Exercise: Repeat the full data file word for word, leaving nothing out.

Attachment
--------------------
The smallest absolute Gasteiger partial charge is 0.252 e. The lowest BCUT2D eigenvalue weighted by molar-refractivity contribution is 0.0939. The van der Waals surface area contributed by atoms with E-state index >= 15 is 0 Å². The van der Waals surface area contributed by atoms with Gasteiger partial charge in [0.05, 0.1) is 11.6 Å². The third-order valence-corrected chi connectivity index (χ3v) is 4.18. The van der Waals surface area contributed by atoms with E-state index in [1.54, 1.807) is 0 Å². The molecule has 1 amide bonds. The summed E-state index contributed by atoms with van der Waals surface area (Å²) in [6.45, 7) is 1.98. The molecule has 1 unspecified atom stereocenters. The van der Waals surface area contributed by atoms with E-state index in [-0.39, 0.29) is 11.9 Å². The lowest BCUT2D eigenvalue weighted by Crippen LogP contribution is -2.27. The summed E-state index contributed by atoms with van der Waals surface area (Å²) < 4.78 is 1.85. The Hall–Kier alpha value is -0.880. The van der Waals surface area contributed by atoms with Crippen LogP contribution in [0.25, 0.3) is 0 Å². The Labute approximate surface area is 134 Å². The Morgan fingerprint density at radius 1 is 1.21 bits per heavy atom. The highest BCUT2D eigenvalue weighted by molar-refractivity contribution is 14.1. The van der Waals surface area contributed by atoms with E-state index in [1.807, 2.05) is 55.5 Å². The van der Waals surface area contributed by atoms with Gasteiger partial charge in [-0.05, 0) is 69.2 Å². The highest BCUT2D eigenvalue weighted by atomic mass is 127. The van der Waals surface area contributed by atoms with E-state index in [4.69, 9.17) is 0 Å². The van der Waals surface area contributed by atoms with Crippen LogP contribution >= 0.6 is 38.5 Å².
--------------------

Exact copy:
The smallest absolute Gasteiger partial charge is 0.252 e. The lowest BCUT2D eigenvalue weighted by molar-refractivity contribution is 0.0939. The van der Waals surface area contributed by atoms with E-state index >= 15 is 0 Å². The van der Waals surface area contributed by atoms with Gasteiger partial charge in [0.05, 0.1) is 11.6 Å². The third-order valence-corrected chi connectivity index (χ3v) is 4.18. The van der Waals surface area contributed by atoms with E-state index in [1.54, 1.807) is 0 Å². The molecule has 1 amide bonds. The summed E-state index contributed by atoms with van der Waals surface area (Å²) in [6.45, 7) is 1.98. The molecule has 1 unspecified atom stereocenters. The van der Waals surface area contributed by atoms with E-state index in [-0.39, 0.29) is 11.9 Å². The lowest BCUT2D eigenvalue weighted by Crippen LogP contribution is -2.27. The summed E-state index contributed by atoms with van der Waals surface area (Å²) < 4.78 is 1.85. The Hall–Kier alpha value is -0.880. The van der Waals surface area contributed by atoms with Crippen LogP contribution in [0.25, 0.3) is 0 Å². The Labute approximate surface area is 134 Å². The Morgan fingerprint density at radius 1 is 1.21 bits per heavy atom. The highest BCUT2D eigenvalue weighted by molar-refractivity contribution is 14.1. The van der Waals surface area contributed by atoms with E-state index in [1.807, 2.05) is 55.5 Å². The van der Waals surface area contributed by atoms with Gasteiger partial charge in [-0.05, 0) is 69.2 Å². The highest BCUT2D eigenvalue weighted by atomic mass is 127. The van der Waals surface area contributed by atoms with E-state index in [4.69, 9.17) is 0 Å². The van der Waals surface area contributed by atoms with Crippen LogP contribution >= 0.6 is 38.5 Å².